En passant

III.    En passant.

There is one and only one important optional exception to the basic rule for advancing and capturing with a pawn. There is a special pawn capture advance called en passant (basically, capturing in passing). This optional pawn capture only involves the capture of a pawn by a pawn. [En passant sometimes is noted simply as “en” or “en.” in chess notation]

Either player may do an en passant capture with any of his or her pawns. A player made do this optional capture only:

  • once with a pawn; and
  • in one specific position on the chessboard; and
  • if a two-square pawn advance is made by the opposing player.

An en passant capture thus may occur more than once in a game, but never with the same pawn that has done an en passant capture. An en passant capture thus may occur more than once in a game, but never with the same pawn that has done an en passant capture. Additionally, the player must do en passant on the very next move after the opposing player makes the necessary two-square pawn advance. If not done, the ability to capture that advanced passed pawn by an en passant capture is lost forever.

The mechanics of en passant capture. When an opposing player advances a pawn two squares vertically on the same file from that pawn’s home square bypassing a player’s pawn located on a square in the same rank to which the opposing pawn is advanced and on an adjacent square in the file either to the immediate right or left of file in which the player’s pawn is located causing the opposing advanced pawn to become a passed pawn, the player may capture the opposing pawn that is advanced two-squares via en passant. Thus, the player’s pawn that is bypassed must be on the opposing player’s fourth rank [vertically upwards – rank 5 for White, and vertically downwards – rank 4 for Black].

The bypass occurring with such a two-square advance involves the opposing player advancing his or her pawn from its home square beyond the reach of the opposing player’s pawn located on one of the adjacent squares in the opposing player’s fourth rank, thereby avoiding a normal capture if the pawn had been advanced only one square. Precisely for this reason, the en passant capture was developed as an option to counter the power of making a two-square advance resulting in a passed pawn.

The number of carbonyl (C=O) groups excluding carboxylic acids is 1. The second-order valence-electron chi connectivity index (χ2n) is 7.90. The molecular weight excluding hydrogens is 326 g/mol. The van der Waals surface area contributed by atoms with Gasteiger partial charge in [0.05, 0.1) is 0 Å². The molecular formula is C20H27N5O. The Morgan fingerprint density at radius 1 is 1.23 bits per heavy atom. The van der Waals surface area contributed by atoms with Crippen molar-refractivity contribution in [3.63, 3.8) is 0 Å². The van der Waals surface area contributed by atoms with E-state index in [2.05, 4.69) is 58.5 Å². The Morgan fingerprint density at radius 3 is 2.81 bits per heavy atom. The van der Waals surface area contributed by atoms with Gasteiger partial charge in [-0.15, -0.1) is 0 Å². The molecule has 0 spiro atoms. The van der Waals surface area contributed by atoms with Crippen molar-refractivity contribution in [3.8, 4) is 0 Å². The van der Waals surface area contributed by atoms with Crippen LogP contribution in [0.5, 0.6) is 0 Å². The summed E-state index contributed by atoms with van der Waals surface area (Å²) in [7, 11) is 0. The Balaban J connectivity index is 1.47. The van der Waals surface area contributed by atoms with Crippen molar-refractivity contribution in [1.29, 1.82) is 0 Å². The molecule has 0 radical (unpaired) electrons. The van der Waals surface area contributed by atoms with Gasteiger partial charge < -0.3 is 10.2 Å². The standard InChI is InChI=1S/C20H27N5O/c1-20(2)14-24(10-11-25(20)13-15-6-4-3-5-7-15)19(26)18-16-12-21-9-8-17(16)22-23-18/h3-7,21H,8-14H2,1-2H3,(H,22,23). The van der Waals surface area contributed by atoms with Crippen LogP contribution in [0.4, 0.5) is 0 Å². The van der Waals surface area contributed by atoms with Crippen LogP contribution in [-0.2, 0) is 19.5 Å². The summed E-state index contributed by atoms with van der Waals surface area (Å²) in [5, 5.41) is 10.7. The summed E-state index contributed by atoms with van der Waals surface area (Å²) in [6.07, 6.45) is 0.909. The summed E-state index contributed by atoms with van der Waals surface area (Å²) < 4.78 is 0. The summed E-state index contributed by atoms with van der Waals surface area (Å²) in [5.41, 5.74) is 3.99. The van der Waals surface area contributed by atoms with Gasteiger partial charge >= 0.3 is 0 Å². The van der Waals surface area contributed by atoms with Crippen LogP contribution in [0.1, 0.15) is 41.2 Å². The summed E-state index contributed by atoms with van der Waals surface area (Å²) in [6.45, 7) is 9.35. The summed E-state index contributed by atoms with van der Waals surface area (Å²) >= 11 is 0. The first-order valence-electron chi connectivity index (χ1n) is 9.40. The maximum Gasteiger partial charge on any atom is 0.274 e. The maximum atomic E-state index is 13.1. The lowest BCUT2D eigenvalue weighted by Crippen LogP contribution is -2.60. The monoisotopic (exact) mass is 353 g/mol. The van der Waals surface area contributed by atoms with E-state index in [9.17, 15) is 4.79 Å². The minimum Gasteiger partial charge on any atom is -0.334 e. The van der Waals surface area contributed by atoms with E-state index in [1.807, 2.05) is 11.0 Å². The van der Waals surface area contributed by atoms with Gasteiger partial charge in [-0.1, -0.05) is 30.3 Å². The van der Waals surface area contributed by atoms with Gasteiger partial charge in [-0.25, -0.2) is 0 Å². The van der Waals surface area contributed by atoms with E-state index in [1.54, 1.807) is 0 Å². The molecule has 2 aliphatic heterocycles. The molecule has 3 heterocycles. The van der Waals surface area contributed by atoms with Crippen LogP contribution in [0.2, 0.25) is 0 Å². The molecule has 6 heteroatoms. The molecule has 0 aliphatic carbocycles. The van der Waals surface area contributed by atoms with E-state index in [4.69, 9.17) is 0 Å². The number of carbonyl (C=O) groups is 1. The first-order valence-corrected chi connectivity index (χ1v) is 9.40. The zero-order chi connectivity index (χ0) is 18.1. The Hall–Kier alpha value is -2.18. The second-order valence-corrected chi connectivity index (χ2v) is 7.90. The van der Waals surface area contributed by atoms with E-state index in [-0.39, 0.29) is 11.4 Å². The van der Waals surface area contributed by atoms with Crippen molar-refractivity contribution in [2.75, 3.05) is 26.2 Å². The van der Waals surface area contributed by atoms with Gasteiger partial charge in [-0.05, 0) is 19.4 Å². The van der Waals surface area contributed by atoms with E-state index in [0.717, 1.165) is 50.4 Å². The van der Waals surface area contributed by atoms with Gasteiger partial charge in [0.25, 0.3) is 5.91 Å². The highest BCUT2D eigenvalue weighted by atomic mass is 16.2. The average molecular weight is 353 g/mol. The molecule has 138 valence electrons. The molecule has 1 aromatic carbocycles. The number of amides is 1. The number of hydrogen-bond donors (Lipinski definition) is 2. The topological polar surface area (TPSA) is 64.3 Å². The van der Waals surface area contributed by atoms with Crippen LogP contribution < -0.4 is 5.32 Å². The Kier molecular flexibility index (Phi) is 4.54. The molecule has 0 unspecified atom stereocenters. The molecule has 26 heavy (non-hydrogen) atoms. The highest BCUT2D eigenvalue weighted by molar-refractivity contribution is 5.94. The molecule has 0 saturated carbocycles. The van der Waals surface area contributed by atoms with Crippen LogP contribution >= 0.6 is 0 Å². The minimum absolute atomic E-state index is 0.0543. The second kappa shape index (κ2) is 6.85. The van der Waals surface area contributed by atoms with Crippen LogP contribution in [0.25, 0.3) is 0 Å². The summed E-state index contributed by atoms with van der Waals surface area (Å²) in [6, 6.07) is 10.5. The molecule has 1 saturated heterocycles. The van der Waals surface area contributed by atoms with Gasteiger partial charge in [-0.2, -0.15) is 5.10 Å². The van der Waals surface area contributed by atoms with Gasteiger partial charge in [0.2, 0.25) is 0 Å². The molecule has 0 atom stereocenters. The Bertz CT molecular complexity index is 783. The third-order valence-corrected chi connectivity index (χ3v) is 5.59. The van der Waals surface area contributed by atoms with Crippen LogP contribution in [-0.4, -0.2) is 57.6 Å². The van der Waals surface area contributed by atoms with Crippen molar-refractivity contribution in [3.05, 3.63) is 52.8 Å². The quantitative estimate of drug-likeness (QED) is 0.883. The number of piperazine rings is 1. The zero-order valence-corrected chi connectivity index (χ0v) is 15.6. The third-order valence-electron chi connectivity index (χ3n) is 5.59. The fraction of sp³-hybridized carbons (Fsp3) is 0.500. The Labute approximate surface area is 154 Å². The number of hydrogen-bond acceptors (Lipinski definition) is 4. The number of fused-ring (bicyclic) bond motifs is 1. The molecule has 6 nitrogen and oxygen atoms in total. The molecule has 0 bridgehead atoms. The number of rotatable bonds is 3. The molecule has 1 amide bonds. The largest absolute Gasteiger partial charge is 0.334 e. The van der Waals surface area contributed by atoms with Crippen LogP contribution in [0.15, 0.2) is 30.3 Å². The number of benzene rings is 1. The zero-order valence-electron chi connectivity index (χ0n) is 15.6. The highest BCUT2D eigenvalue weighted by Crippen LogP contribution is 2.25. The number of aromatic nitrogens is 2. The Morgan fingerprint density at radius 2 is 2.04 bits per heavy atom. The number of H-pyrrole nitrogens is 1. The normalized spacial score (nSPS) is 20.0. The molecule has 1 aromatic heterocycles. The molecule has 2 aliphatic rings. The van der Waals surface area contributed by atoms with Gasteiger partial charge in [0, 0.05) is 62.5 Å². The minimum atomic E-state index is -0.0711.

A.    En passant capture by Black against White therefore may only occur if the White player advances – with an initial two-square advance – any of his or her pawns from its home square to a square in the fourth rank in the same file and Black has a pawn on an adjacent square in the fourth rank in a file either to the left or right of the file upon which the pawn has been advanced.

        B.    Similarly, White may only engage in en passant capture against Black if the Black player advances – with an initial two-square advance – any of his or her pawns from its home square to the fifth rank and White has a pawn on the fifth rank which is in a file either to the left or right of the file upon which the pawn has been advanced.

That covers when and where an en passant capture may occur, but how is it accomplished? If a player makes such a two-square advance during the game, the opposing player optionally may capture en passant the pawn which has been advanced two squares by advancing his or her adjacent pawn diagonally to the square immediately behind and in the same file as the pawn which was advanced two squares, and removing the advanced pawn from the chessboard. The capture thus involves advancing the pawn to capture as if it had done so normally on the square upon which the advanced pawn would have been captured if it had been advanced only one square. For White, this means moving his or her pawn to the appropriate square in the sixth rank, and for Black moving the pawn to the appropriate square in the third rank.